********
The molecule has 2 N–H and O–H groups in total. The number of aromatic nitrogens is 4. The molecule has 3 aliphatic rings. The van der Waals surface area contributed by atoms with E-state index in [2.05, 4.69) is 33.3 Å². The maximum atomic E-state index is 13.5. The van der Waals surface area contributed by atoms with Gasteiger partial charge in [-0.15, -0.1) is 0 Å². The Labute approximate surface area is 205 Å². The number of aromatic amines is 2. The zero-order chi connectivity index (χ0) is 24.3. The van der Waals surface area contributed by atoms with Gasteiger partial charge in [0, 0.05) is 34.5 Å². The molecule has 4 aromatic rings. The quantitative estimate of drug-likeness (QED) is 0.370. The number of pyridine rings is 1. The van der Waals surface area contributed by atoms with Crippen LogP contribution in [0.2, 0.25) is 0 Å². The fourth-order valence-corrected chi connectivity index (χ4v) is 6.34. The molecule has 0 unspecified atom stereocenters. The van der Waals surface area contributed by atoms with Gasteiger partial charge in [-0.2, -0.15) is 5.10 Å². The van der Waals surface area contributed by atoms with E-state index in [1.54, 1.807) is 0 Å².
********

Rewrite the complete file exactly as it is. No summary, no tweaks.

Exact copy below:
The molecule has 2 N–H and O–H groups in total. The number of aromatic nitrogens is 4. The molecule has 3 aliphatic rings. The van der Waals surface area contributed by atoms with E-state index in [2.05, 4.69) is 33.3 Å². The maximum atomic E-state index is 13.5. The van der Waals surface area contributed by atoms with Gasteiger partial charge in [-0.15, -0.1) is 0 Å². The Labute approximate surface area is 205 Å². The number of aromatic amines is 2. The zero-order chi connectivity index (χ0) is 24.3. The van der Waals surface area contributed by atoms with Gasteiger partial charge in [0, 0.05) is 34.5 Å². The molecule has 4 aromatic rings. The quantitative estimate of drug-likeness (QED) is 0.370. The number of pyridine rings is 1. The van der Waals surface area contributed by atoms with Crippen LogP contribution in [0.2, 0.25) is 0 Å². The fourth-order valence-corrected chi connectivity index (χ4v) is 6.34. The molecule has 0 unspecified atom stereocenters. The van der Waals surface area contributed by atoms with Gasteiger partial charge in [-0.2, -0.15) is 5.10 Å². The van der Waals surface area contributed by atoms with E-state index in [1.54, 1.807) is 0 Å².